The Bureau of Labor Statistics released the U.S. jobs report on Friday morning showing relatively stronger job gains but far too many will find it disappointing.

 Last month employers added 175,000 net nonfarm jobs, increasing the average monthly gain to 189,000 over the last year. The unemployment rate rose slightly by 0.1 percent to 6.7 percent while the labor-force participation rate remained unchanged at 63 percent.

Many analysts projected disappointing numbers due to an abnormally cold winter throughout much of the country and a slowing economy. Recently, the Bureau of Economic Analysis revised fourth quarter U.S. GDP down to 2.4 percent from a 3.2 percent annualized pace.

Employment revisions for the prior two months show December dropped to an 86,000 gain and January rose to 145,000-a net revision of zero. Among the total 175,000 non-farm jobs added in February, employment in the private sector by 162,000 and by 13,000 in the public sector.

Employment increased across most sectors. Led by strong hiring in professional and business services, which include accountants, architects, and technology workers-this sector added 79,000 jobs last month alone. Construction added 15,000 jobs, education and health services added 33,000 jobs, and restaurants and bars added 20,100 jobs. There was little change in others.

Average hourly earnings (includes hourly wage and fringe benefits) went up by 9 cents, or a 2.2 percent annual increase, to $24.31 per hour-the largest monthly gain in more than two years. The latest inflation rate of a 1.6 percent increase in the general price level of goods and services over the last year shows that those with a job have seen an increase of about 0.6 percent in their purchasing power, burdening the 10.5 million total unemployed even more.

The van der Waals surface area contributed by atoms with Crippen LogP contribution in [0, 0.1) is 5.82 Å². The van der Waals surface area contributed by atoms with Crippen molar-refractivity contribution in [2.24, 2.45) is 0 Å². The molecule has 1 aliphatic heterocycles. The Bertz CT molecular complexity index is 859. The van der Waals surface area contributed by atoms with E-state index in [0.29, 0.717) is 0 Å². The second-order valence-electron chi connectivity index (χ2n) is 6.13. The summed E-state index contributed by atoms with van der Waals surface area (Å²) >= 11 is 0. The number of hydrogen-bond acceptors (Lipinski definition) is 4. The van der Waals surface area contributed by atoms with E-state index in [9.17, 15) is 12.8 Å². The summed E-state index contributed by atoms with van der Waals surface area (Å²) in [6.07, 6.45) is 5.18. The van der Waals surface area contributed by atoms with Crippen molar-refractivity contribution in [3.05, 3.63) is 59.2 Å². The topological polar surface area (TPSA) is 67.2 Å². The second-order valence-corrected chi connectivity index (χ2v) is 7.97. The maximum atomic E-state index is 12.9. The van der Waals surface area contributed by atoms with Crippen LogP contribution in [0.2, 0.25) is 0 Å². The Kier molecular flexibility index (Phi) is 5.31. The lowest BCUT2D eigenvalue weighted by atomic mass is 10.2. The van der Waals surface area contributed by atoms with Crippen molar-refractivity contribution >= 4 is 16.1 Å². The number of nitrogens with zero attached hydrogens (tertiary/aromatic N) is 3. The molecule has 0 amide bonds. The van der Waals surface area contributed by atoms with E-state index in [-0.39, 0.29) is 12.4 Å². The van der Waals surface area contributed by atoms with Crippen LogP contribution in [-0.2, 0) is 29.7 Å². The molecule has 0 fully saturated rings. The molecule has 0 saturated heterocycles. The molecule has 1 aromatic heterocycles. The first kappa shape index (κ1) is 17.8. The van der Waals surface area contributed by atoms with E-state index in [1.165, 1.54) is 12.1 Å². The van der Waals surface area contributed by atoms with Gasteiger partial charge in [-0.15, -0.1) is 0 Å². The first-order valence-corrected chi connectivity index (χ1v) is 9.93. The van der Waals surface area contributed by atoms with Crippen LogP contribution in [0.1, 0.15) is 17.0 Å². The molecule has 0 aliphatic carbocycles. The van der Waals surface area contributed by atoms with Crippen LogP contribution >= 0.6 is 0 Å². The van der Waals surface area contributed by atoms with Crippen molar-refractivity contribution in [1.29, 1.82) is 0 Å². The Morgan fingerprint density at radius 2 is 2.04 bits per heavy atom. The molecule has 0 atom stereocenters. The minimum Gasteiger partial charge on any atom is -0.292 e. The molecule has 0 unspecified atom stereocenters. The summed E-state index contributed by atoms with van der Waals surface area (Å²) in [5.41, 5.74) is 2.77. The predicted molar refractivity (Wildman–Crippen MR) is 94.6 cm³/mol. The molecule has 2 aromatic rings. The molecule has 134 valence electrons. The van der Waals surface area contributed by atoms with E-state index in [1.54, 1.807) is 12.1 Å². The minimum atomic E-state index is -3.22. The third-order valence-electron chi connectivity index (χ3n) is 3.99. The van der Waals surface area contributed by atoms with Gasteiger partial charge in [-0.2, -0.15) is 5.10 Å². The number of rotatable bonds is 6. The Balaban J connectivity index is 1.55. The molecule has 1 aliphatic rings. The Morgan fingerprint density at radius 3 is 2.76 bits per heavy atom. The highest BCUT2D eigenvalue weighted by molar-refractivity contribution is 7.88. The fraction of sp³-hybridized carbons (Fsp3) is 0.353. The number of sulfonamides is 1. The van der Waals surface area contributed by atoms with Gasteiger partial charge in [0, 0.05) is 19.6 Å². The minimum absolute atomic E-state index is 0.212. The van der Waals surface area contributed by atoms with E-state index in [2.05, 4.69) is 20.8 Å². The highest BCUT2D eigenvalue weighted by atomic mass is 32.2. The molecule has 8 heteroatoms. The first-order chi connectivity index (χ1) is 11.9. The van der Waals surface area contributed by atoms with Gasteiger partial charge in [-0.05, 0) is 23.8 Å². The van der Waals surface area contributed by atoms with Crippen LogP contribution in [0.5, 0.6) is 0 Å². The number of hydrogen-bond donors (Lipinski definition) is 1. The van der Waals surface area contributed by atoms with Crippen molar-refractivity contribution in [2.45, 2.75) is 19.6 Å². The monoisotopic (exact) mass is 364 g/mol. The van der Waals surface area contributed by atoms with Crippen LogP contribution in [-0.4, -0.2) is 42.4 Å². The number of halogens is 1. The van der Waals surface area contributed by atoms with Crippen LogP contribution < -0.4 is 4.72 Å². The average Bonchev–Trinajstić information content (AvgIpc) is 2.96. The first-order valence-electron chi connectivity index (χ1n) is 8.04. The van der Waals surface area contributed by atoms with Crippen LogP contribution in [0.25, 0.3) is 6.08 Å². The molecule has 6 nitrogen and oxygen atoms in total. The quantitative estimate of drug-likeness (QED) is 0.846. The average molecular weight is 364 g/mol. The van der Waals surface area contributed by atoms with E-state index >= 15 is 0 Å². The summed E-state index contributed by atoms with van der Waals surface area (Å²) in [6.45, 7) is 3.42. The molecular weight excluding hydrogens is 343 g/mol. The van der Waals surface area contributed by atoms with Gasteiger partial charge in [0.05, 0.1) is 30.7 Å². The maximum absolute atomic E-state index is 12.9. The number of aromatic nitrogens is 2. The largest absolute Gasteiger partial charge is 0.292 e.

Meanwhile, long-term unemployment remains high. After falling the previous two months, those unemployed six months or more grew by 203,000 to more than 3.8 million; this is 37 percent of the total unemployed. This is a particularly worrying situation because the longer workers stay unemployed, the more difficult it is for them to get a job and the more likely it is that they become permanently unemployed.

Another troubling sign is the fact that Americans who are employed remained unchanged at 58.8 percent, which remains near a 35 year low. Further, those who are 25 to 54-years-old-the highly productive age group that found more employment than its rising population since most of the last 65 years-struggle to find employment, leaving too many with no on-the-job training and declining productivity (see figure below).


This is a disappointing trend for many Americans, especially the poorest of us who many times become dependent on government services and depressed in the process, and for the future of the U.S. economy. 

Weather appears to have had some impact on hiring in February. About 6.9 million full-time workers said their hours were temporarily reduced due to bad weather; the highest level in any February since 1977. Though their hours were reduced, these individuals are counted as employed, which is another indication of a depressed labor market

Overall, this was a relatively strong report, indicating a growing economy in 2014 and hopefully a trend that will restore the malaise that many feel about their job prospects. There is still a long way to go.